SARS-CoV-2 virus gains entry into multiple endocrine tissues, including thyroid follicular cells, due to the abundance of angiotensin-converting enzyme-2 receptors expressed on their surface.6 Studies with human IgG1 monoclonal antibody against SAR-CoV-2 spike protein have shown cross-reactivity with TPO, thyroglobulin and other cellular components of the follicle.7 Some form of thyroid dysfunction is seen in nearly one-third of all COVID-19 infections in whom thyroid function has been measured.8 However, studies during the development of vaccines against the SARS-CoV-2 virus have not reported a significant incidence of thyroid complications. This may be due to patient numbers in these studies being too small to enable the identification of rare side effects.9 To our knowledge, there have been just two other similar reports of post-vaccination thyrotoxicosis so far, one following the Pfizer/BioNTech mRNA vaccine and the other following CoronaVac, which is an inactivated whole-cell vaccine.10 11 At this stage, it is very difficult to be certain whether it is the antigen component or the adjuvant which predominantly causes the immune/inflammatory response.

The diagnosis is essentially clinical, with elevated thyroid hormone and suppressed TSH concentrations. Low isotope uptake on thyroid scintigraphy and normal TPO and TSH receptor antibody levels are useful in excluding other common causes of hyperthyroidism. Where there is limited access to these investigations, a lower ratio of T3 to T4 favours destructive thyroiditis in comparison with Graves’ thyrotoxicosis.12 The treatment is symptomatic, with non-steroidal anti-inflammatory drugs and beta-blockers during the inflammatory thyrotoxic phase and subsequently levothyroxine if the patient goes on to develop symptomatic hypothyroidism, as with any form of SAT. Corticosteroids may be considered for the patient presenting with moderate-to-severe pain with or without thyrotoxicosis or who failed to respond to initial treatment with NSAIDs.

Vaccination on such a global scale will inevitably be associated with rare side effects, which were not evident in vaccine trials. However, SAT is generally relatively mild and transient, so it should not deter people from getting vaccinated, particularly given the much greater risks from contracting COVID-19 infection.

Patient’s perspective

I had my second dose of the Pfizer COVID-19 vaccine early this year. For the next 36 hours I felt very unwell—like I had a bad influenza with headaches, muscle and joint pain and was feeling shivery and exhausted. After 36 hours I felt completely well again.

Two weeks later I had noticed that my neck was painful. I was reading and found my neck hurt when I bent my head down. I could also feel a lump at the front of my neck which was tender to touch. When I looked in the mirror there was a visible lump. This was more noticeable when I swallowed and my husband could also see it. I did not have a sore throat and had no difficulty swallowing or speaking. I did not feel particularly unwell. I did think that it was my thyroid that was swollen and not my throat or larynx.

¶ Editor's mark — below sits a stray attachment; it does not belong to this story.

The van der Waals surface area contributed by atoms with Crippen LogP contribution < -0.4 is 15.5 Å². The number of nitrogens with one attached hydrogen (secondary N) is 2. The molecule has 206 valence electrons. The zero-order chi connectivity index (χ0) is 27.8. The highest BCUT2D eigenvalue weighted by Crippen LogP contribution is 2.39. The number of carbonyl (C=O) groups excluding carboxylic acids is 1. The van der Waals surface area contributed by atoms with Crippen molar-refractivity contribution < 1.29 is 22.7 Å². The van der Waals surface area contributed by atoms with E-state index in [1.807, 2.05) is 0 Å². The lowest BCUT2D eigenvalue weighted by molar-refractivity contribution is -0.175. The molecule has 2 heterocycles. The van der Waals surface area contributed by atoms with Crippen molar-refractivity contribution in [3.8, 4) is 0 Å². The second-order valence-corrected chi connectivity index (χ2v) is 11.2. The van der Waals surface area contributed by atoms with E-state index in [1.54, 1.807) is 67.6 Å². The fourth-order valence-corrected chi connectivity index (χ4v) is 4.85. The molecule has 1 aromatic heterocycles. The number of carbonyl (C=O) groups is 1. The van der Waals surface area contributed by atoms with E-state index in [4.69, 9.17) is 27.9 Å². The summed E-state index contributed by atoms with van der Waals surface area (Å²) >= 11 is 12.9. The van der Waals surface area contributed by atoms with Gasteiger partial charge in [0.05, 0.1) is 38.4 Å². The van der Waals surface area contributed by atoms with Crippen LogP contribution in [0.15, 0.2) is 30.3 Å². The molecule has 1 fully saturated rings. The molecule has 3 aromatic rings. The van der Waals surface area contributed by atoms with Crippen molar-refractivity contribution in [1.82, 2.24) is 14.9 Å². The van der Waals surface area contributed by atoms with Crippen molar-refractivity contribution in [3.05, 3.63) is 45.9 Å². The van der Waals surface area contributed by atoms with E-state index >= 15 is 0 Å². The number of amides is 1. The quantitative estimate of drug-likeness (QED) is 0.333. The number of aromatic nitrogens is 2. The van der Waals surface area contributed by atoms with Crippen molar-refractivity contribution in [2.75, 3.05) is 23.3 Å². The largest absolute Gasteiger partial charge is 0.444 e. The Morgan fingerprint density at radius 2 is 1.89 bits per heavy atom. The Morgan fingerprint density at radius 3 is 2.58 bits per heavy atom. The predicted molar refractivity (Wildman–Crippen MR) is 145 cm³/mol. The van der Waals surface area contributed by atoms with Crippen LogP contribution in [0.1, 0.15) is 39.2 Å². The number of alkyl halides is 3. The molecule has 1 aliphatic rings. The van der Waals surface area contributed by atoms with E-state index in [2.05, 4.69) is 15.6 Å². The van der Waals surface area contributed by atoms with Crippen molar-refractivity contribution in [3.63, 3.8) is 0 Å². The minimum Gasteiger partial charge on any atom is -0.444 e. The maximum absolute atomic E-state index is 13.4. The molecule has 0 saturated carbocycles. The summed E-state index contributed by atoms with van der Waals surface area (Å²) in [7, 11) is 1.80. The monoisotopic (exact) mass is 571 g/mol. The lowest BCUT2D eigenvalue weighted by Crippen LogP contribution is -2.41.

I saw my GP and she could feel a lump and took some bloods. She asked if there was any history of thyroid problems in my family. My mother had thyroid cancer when she was young and her sister and her sister’s son have Hashimoto’s thyroiditis. The doctor also asked if I had lost any weight, I had not really paid any attention to my weight but when I weighed myself at home, I had lost weight and my clothes felt looser. I lost my appetite initially—I usually snack between meals but I was not feeling like eating much. I was going to the toilet very frequently and had a marked increase in night sweats and was finding it very difficult to get any sleep. I was also having sweats during the day, was very intolerant of heat and felt very anxious. My weight was continuing to drop even when my appetite returned. I lost 10 lbs in total.

I had a thyroid scan 2 weeks after the swelling onset and at this time the lump had decreased in size and was not very noticeable. By the start of May, I was feeling better; my bowels had returned to normal, I was no longer anxious and my night sweats had settled. I was also gaining weight again.

Learning points

  • Subacute thyroiditis following COVID-19 vaccination is a rare complication.

  • Taking a comprehensive history, including recent COVID-19 vaccination and/or infection, can help to identify rare vaccine-related complications.

  • Thyroiditis is usually a mild self-limiting illness and the possible association with prior vaccination should not deter people from COVID-19 vaccination.

Ethics statements

Patient consent for publication

Acknowledgments

The authors are grateful to the patient for her thoughtful review of the manuscript and permission to share her story.

References

Footnotes

  • Contributors MSJ and ARD were involved in the primary evaluation and management of the patient and conception and drafting of the case report. FG and AWP were involved in reviewing the existing literature and revising the report. ARD is the guarantor.

  • Funding The authors have not declared a specific grant for this research from any funding agency in the public, commercial or not-for-profit sectors.

  • Competing interests None declared.

  • Provenance and peer review Not commissioned; externally peer reviewed.